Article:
image file: c7qm00571g-f7.tif
Fig. 7 (a) Time-dependent absorbance changes at 651 nm for the oxidation of TMB (0.1 mM) in the presence of varied concentrations of H2O2 by PB/PPy catalyst suspension (20 μg mL−1). (b) The dependence of the corresponding absorbance changes at 651 nm at 600 s on the concentration of H2O2 and the inset shows the linear calibration curve for the detection of H2O2.

L-Cysteine, a vital amino acid for people′s life, has found widespread application in the biomedicine, cosmetic, and food industries. In addition, it can protect vitamins from being oxidized, which can be used in the treatment of bronchitis. Another application of L-cysteine is in detoxification of acrylonitrile poisoning. Hence, the sensitive detection of L-cysteine is in fact indispensable. It has been reported that L-cysteine can decrease the oxidation of TMB and shallow the blue color of the mixing solution. Therefore, we have developed a simple colorimetric approach for the detection of L-cysteine in this work. As depicted in Fig. 8a, the absorbance of the reaction solution decreases as the concentration of L-cysteine increases. In Fig. 8b, a linear calibration curve of ΔA values versus the concentration of L-cysteine over a linear range from 1 to 20 μM (R2 = 0.994) is plotted. And the detection limit for L-cysteine is calculated to be about 16 nM (S/N = 3) on the basis of the linear calibration curve. This detection limit is much better than most of the previously reported nanomaterial-based peroxidase and oxidase-like colorimetric detection methods of L-cysteine (Table 2).12–14,48–52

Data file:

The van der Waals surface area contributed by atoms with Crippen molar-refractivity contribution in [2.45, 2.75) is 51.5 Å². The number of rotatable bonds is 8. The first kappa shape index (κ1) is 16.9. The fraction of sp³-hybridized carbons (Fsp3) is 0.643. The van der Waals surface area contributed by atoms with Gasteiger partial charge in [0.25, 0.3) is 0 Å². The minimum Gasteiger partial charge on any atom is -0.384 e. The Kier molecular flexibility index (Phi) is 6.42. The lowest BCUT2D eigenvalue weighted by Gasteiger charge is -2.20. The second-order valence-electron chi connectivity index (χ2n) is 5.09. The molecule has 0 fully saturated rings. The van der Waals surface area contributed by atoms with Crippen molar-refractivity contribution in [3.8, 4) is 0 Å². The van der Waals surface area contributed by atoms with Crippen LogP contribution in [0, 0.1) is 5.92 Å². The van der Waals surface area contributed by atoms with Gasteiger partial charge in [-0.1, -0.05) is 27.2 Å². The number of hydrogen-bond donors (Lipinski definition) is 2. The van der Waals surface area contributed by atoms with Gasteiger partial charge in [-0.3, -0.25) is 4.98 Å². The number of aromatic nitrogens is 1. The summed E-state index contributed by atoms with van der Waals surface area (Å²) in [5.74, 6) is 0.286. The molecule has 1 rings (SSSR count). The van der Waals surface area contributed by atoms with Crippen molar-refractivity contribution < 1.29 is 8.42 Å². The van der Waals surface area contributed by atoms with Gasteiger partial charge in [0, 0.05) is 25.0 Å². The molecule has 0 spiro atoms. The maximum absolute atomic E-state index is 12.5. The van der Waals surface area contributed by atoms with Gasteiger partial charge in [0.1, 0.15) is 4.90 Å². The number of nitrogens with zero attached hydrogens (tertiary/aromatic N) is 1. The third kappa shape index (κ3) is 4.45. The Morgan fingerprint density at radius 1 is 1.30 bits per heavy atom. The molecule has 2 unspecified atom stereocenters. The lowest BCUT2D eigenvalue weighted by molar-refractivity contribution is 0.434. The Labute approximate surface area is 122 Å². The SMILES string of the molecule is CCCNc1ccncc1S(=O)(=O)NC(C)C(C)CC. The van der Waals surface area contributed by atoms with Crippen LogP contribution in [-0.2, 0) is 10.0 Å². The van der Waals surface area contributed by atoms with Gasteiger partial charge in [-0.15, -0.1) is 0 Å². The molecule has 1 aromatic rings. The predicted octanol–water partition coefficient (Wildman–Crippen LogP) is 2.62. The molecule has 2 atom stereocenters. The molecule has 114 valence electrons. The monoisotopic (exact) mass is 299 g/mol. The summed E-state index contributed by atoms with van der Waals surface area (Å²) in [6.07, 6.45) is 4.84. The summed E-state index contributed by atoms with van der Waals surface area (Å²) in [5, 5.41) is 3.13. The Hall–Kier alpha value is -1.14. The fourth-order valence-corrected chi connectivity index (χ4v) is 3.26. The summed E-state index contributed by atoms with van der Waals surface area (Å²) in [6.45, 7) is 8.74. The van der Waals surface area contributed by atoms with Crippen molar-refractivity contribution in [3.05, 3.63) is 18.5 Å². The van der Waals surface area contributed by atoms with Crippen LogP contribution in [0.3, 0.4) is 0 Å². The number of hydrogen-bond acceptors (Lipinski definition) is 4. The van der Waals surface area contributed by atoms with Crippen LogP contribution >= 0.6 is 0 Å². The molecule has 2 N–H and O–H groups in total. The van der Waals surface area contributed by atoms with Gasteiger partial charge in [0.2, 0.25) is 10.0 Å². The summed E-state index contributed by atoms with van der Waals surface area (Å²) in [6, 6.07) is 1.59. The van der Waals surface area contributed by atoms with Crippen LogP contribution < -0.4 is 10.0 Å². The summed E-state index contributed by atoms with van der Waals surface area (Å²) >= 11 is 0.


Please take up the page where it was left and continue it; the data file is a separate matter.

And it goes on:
image file: c7qm00571g-f8.tif